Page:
“It’s big. Do you use it for towing horses or a boat?”

“Nooooh. Geez, where’d Grace find her?” he asked the schoolteacher.

“What are those extra wheels for, then? Are they training wheels?”

Noah spit out his beer and began to choke while Dick’s face turned red.

“Nooooh,” he said irritatingly slowly. “It’s a dooly.”

“A dooly?” she repeated as slowly. “And you have it for what, killing two opossums with one pass?”

Noah choked again. “Excuse me,” he squeaked out before escaping into the kitchen.

A second later, Grace came out of the kitchen, drying her hands with a dishtowel. She looked at Dana and smiled. “Dana, I need you to go Krogering with me.”

“Okay,” Dana said, jumping to her feet with enthusiasm, even though she had no idea what the hell Grace was talking about. She hoped it did not have anything to do with road kill or monster trucks.

The patriarchless family sat around the dining room table eating what Faith Wilson claimed was Southern fried chicken and corn bread. Dana was trying to decide when exactly would be the best time to feign illness when Mark, the oldest boy, who was sitting next to her, spoke.

“Why do you have numbers on your hand?”

Dana looked down at the tattoo, as did everyone else at the table. She was about to answer him when Grace answered for her.

“They’re her phone number, Mark, so she doesn’t forget it.”

Dana looked at her friend, stunned.

“What if she moves?” Luke asked.

Dana looked at Grace for the answer to that one. Didn’t think this through, did you, Doctor? she thought to herself.

“Then she has this one crossed out and another one put on.”

Dana rubbed her forehead, hoping that this would not go on much longer.

“What, is she stupid or somethin’?” Mark said and began to work a bone with his mouth.

Again, Dana looked to Grace.

“No, Mark, Dana is not stupid,” Joy said, giving her sister a wary look. “But she does pick stupid friends sometimes.”

Dana cleared her throat. “It’s an identification number for a place where I lived with lots of other people. It’s how they kept track of me.”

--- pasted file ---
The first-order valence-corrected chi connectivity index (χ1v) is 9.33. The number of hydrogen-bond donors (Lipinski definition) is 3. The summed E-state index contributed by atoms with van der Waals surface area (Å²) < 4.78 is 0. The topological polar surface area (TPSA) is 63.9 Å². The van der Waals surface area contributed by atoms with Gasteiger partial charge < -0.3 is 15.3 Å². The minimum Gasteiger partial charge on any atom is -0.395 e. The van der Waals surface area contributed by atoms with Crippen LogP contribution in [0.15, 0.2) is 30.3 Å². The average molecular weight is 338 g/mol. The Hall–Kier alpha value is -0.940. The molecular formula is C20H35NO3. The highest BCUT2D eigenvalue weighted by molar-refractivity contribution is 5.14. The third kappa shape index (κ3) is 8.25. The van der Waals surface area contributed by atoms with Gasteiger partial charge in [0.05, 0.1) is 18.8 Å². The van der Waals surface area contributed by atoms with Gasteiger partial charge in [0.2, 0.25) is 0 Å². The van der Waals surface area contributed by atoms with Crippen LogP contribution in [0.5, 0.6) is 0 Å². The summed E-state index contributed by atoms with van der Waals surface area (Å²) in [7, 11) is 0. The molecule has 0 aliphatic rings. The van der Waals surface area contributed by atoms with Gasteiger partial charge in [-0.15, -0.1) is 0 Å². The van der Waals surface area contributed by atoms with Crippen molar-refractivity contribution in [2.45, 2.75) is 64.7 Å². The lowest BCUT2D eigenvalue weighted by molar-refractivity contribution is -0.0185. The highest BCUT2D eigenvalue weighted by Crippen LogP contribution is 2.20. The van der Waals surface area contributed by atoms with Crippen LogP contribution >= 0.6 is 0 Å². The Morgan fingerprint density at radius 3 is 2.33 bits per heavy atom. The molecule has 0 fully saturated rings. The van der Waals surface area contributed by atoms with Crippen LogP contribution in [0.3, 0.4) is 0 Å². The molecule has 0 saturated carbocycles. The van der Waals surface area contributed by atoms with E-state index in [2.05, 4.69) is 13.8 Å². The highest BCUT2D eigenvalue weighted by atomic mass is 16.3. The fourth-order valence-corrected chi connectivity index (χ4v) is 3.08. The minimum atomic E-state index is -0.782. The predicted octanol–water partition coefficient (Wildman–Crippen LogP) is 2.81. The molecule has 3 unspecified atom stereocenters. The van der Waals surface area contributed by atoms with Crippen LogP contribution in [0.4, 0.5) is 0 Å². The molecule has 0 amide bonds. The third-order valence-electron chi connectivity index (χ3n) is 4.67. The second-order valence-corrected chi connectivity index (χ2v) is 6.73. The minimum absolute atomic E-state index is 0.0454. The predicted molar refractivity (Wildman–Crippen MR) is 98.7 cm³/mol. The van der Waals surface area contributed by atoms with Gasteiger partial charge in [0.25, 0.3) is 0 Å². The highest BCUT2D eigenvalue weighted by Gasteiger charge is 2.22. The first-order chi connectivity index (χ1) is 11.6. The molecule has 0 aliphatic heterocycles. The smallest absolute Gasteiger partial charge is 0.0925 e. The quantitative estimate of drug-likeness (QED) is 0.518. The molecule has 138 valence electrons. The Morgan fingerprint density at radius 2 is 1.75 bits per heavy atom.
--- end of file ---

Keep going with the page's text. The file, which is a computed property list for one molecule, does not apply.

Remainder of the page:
“Like at Wal-Mart,” Mark chirped, as he snapped the cartilage of the chicken leg with his teeth.

“Wal-Mart?” his father asked.

“Yeah, Billy Huffy’s mom works at Wal-Mart, and she says that everything has its own number and that’s how they know which shelf to put it on.”

Dana smiled at the boy. “Yeah, Mark, it’s just like at Wal-Mart.”

Noah patted his eldest on the head. “Dana, Joy tells me you’re a computer programmer.”

A nod as she ate her salad.

“What language do you write in?”

“IDNO, mostly, but it depends on the project and the graphics.”

“Do you free-lance? Or are you corporate?”

“Free-lance.”

“I teach TBD to some kids after school.”

“Maybe after dinner, dear, you can show Noah some of your work,” Faith offered, looking at Dana.

Dana did not like the way Faith had said “dear.” It gave her the eerie sensation that Faith might be meaning “deer” and fantasizing herself behind the wheel of Dick’s Dodge dooly with Dana caught in her headlights.

After dinner Dana placed her laptop on the dining room table with the adults gathered around the screen while Noah tried out the Imma program. “Wow, what a network you must have created,” he said.

Dana reached over and opened up a parallel window showing the program workings past the user interface. The visible code scrolled on its own while the program ran.

“I took the normal chemical reactions necessary to sustain a healthy body and fused them based on statistical characterizations and probabilitical reasoning to create the basic algorithms for the program. Then I introduced the abnormal chemistry of illness and labeled the evidence as active or passive inside this statistical framework of the algorithms I had created. Then the active and passive data are combined in the Bayesian network. A probabilistic reasoning program interprets the data over a time frame and makes decisions as to what reactions the body may have.”

“So it’s crucial that you have the proper belief propagation?”

“Absolutely. But microbiologists have chronicled most illnesses, at least the ones I have incorporated into the program, so that’s not a real problem.”

“Ha, it’s only as good as modern medical science,” Dick said.